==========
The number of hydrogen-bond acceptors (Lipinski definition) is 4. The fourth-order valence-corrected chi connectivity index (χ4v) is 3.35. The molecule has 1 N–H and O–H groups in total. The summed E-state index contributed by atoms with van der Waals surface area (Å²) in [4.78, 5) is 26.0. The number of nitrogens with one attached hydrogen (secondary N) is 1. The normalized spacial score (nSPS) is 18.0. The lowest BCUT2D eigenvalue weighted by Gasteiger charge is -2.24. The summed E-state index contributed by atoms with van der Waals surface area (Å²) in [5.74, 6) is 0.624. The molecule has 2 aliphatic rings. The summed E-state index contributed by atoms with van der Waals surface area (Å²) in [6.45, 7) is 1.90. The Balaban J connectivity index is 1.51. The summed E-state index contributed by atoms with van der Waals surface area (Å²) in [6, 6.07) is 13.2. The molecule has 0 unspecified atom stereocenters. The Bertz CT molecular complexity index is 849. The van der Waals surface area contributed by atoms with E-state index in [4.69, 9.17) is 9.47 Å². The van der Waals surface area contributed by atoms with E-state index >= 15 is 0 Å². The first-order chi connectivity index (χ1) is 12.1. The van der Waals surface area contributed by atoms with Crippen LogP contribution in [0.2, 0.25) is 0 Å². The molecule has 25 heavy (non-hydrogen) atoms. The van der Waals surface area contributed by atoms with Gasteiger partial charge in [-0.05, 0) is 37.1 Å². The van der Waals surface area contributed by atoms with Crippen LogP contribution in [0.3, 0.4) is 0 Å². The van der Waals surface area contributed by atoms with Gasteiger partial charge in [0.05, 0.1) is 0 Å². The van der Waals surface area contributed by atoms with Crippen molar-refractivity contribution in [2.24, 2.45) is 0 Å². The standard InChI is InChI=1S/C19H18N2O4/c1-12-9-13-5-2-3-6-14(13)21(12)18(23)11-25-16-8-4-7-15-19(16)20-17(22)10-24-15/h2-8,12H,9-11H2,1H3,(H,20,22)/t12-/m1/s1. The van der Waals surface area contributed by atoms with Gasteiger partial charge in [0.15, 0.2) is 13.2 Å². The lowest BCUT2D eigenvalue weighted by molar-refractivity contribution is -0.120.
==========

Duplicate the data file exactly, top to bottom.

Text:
The number of hydrogen-bond acceptors (Lipinski definition) is 4. The fourth-order valence-corrected chi connectivity index (χ4v) is 3.35. The molecule has 1 N–H and O–H groups in total. The summed E-state index contributed by atoms with van der Waals surface area (Å²) in [4.78, 5) is 26.0. The number of nitrogens with one attached hydrogen (secondary N) is 1. The normalized spacial score (nSPS) is 18.0. The lowest BCUT2D eigenvalue weighted by Gasteiger charge is -2.24. The summed E-state index contributed by atoms with van der Waals surface area (Å²) in [5.74, 6) is 0.624. The molecule has 2 aliphatic rings. The summed E-state index contributed by atoms with van der Waals surface area (Å²) in [6.45, 7) is 1.90. The Balaban J connectivity index is 1.51. The summed E-state index contributed by atoms with van der Waals surface area (Å²) in [6, 6.07) is 13.2. The molecule has 0 unspecified atom stereocenters. The Bertz CT molecular complexity index is 849. The van der Waals surface area contributed by atoms with E-state index in [4.69, 9.17) is 9.47 Å². The van der Waals surface area contributed by atoms with E-state index >= 15 is 0 Å². The first-order chi connectivity index (χ1) is 12.1. The van der Waals surface area contributed by atoms with Crippen LogP contribution in [0.2, 0.25) is 0 Å². The molecule has 25 heavy (non-hydrogen) atoms. The van der Waals surface area contributed by atoms with Gasteiger partial charge in [-0.05, 0) is 37.1 Å². The van der Waals surface area contributed by atoms with Crippen LogP contribution in [0.3, 0.4) is 0 Å². The van der Waals surface area contributed by atoms with Gasteiger partial charge in [0.05, 0.1) is 0 Å². The van der Waals surface area contributed by atoms with Crippen molar-refractivity contribution in [2.24, 2.45) is 0 Å². The standard InChI is InChI=1S/C19H18N2O4/c1-12-9-13-5-2-3-6-14(13)21(12)18(23)11-25-16-8-4-7-15-19(16)20-17(22)10-24-15/h2-8,12H,9-11H2,1H3,(H,20,22)/t12-/m1/s1. The van der Waals surface area contributed by atoms with Gasteiger partial charge in [0.15, 0.2) is 13.2 Å². The lowest BCUT2D eigenvalue weighted by molar-refractivity contribution is -0.120.